Kuvia polar bear posing in front of The Point

A Brief History on Kuvia

As compiled by Aneesa Sonawalla and William Rhee

In the year 1983, the fresh, new Dean of the College, Donald Levine, suggested that members of the College community, first-years and fourth-years alike, participate in a week-long winter carnival of sorts, to combat the dreary and spirit-dampening conditions of winter. Levine, according to Jean Treese, former Assistant Dean of the College, insisted that the carnival’s name include “Kangeiko” (寒稽古) a period of resistance and discipline training that derives from Shinto and Buddhist traditions of ascetic practice.

Treese, in her capacity, sought to support Levine’s vision, and suggested the word, “Kuviasungnerk”, upon encountering it in a book about the Inuit. “The word Kuviasungnerk refers to a time when the fish are plentiful—therefore a time for happiness,” said Treese. Other translations denote the word as “the pursuit of happiness.” The name stuck, and “Kuviasungnerk” became the branded name for the University-wide winter event. “Kangeiko” referred specifically to the morning exercises and warm-ups.

Sprinkled throughout the week of Kuviasungnerk, or Kuvia, for short, were activities such as cross-country races along the Midway and team contests which involved pulling the old Volkswagen Beetle of Dean Herman Sinaiko around the Quad. The Polar Bear Run—to date the only sanctioned streaking event at the University—was a later addition to the event.

Some time between 1983 and 1986, management of Kuvia was turned over to the College Student Assembly, the predecessor of the Council on University Programming (COUP). Advised by the Dean of Students Office, the group oversaw the yearly winter event, and grew to institute their own changes to carve out traditions.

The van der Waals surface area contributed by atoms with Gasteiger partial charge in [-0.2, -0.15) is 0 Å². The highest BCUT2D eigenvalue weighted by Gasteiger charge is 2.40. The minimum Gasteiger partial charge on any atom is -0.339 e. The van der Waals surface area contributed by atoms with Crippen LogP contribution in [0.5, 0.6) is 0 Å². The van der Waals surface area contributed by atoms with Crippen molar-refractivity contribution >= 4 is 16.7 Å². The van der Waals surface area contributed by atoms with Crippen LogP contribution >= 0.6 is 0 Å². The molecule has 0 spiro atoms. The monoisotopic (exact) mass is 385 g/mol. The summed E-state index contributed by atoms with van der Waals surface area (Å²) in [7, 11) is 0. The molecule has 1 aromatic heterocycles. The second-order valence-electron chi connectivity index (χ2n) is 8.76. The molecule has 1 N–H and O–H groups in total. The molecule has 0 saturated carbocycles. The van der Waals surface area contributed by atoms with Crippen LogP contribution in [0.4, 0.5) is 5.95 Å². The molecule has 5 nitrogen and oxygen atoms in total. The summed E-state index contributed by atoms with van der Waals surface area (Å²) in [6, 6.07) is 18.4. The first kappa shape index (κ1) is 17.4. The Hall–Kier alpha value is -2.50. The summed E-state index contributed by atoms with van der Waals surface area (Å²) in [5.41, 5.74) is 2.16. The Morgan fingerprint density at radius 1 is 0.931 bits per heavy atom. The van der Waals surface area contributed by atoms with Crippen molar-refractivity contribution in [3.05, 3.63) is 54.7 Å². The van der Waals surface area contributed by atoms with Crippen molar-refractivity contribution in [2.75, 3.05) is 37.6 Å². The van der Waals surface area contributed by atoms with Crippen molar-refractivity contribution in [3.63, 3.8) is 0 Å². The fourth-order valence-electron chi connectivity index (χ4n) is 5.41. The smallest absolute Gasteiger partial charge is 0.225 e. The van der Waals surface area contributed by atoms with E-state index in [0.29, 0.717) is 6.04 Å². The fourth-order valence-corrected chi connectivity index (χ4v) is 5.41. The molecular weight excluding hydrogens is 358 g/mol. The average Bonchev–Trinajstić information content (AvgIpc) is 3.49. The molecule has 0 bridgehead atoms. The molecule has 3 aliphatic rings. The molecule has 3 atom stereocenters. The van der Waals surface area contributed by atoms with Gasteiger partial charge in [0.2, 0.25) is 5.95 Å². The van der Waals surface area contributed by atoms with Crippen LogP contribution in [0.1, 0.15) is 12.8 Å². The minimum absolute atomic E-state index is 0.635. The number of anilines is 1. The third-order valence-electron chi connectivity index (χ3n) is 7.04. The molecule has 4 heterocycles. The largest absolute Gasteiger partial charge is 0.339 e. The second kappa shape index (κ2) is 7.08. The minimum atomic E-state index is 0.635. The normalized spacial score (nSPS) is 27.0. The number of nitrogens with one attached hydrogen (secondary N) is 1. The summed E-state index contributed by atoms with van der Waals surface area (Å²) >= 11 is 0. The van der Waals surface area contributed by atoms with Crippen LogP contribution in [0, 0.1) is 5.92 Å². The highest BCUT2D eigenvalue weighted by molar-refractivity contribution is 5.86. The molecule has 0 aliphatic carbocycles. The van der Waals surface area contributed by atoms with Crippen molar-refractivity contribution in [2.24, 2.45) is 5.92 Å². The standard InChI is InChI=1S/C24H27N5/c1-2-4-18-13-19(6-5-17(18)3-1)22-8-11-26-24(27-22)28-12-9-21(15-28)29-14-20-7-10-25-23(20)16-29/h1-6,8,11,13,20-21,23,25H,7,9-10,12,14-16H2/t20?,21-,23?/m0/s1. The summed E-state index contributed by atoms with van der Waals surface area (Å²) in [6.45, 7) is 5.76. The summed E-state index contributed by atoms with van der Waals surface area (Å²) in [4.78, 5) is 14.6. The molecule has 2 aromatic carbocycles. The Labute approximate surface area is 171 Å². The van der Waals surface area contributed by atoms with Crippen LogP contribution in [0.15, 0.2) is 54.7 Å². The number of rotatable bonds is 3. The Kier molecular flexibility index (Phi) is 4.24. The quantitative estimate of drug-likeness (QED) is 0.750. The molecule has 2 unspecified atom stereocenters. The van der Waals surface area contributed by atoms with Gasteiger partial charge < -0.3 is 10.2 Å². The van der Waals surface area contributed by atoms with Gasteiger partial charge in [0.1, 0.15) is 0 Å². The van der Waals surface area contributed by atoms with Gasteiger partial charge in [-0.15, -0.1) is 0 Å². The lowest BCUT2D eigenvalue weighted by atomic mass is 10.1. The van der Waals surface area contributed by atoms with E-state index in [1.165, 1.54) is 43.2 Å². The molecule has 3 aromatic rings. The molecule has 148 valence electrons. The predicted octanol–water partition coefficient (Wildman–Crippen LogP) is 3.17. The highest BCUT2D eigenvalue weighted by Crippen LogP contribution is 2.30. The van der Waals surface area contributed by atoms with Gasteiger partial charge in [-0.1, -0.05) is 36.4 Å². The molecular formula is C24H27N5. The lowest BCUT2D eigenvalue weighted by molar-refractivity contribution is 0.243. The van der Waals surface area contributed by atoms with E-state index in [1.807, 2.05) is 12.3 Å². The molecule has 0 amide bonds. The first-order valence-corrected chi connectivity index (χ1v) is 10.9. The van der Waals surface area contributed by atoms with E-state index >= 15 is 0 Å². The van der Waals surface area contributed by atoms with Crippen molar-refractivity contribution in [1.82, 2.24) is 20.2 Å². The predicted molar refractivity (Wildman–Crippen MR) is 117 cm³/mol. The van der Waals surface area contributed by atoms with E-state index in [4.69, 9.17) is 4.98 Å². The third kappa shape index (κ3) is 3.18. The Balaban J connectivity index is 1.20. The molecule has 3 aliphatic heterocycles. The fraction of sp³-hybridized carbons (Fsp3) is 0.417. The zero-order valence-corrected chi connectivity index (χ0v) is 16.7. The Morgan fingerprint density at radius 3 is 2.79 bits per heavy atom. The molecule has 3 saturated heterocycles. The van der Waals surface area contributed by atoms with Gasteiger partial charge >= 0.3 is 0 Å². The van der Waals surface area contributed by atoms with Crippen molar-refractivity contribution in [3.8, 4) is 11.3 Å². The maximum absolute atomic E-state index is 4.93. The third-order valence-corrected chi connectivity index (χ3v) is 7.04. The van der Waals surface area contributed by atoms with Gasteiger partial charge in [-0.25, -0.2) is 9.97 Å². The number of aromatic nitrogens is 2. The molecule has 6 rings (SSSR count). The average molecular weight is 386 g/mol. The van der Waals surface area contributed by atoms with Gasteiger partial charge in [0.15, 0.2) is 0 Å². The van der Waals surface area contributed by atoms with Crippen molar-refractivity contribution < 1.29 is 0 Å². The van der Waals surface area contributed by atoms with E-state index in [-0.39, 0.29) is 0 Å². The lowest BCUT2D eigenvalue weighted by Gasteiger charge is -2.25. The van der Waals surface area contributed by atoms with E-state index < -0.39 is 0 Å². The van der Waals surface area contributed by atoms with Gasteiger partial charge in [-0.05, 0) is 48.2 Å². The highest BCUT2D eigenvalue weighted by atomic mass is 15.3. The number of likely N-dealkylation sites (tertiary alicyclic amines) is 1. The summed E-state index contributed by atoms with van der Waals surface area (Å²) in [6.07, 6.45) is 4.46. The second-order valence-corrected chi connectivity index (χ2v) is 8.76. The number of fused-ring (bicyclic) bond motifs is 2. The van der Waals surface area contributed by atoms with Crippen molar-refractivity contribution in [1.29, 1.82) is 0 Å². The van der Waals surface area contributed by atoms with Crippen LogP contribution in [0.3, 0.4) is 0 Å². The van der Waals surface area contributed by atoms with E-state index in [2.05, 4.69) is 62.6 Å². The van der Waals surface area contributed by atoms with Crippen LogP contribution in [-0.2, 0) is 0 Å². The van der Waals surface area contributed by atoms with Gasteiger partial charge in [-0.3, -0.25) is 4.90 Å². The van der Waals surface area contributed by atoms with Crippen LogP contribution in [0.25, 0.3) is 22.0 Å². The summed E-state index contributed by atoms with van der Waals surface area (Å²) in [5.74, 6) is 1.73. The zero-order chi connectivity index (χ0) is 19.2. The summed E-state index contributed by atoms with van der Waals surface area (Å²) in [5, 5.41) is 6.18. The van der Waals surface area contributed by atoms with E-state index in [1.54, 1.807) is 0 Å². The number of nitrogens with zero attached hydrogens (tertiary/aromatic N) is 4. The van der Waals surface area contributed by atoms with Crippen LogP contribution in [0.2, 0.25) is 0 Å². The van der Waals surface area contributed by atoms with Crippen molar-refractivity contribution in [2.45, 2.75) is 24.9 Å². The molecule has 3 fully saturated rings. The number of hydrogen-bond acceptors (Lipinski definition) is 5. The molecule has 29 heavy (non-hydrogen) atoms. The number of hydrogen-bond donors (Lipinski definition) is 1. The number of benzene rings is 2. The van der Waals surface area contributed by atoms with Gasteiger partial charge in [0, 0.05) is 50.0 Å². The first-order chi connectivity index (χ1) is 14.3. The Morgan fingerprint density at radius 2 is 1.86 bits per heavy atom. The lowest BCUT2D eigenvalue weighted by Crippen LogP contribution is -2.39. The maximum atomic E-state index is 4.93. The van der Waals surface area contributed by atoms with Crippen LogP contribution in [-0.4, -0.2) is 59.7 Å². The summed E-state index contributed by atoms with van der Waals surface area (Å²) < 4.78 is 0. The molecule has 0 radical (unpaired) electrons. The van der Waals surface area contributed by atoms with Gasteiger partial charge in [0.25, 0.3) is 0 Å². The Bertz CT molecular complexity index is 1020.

By 1987, that group had morphed into COUP, which made the decision to break away from the Dean of Students Office and become a formal Recognized Student Organization (RSO). The transition was not without its own share of mistakes—apparently, one year, Kuvia was canceled by COUP because they thought it was “too nerdy”. In response to the uproar raised by students—and Don Levine—Kuvia was re-instated the following year.

Now, Kuviasugnerk/Kangeiko approaches its 2016 season, and COUP is excited to bring back this classic University tradition and promote both the former and future experiences of house lore and early-morning camaraderie. We are proud to present a slew of new stretch leaders and RSO partners, as well as reintroduce several beloved mainstays.

However, in line with COUP’s history, this year’s Kuvia will come with some of its own innovations and changes. We are thrilled to announce our brand-new partnerships with Kitchen Sink and Doc Films for Kuvia 2016, allowing us to proudly present a night of painting and creativity at the Logan Center for the Arts and a Frozen sing-along in the cozy warmth of Max Palevsky Cinema, located in Ida Noyes. Join us again this year for free ice-skating on the Midway rink, with an appearance from your favorite polar bear, and don’t forget to come out for a night of free class mugs and hot chocolate by way of the Student Alumni Committee.

 

Oh, and don’t forget about streaking. As in past years, the winner will receive a free Kuvia T-Shirt.

 

PS: This will be the first Kuviasungnerk/Kangeiko which the late Don Levine will not be part of (he passed away last March). Kuviasungnerk, since instituted by Levine in 1983, has been running and servicing as an avenue for fond memories for the past 33 years.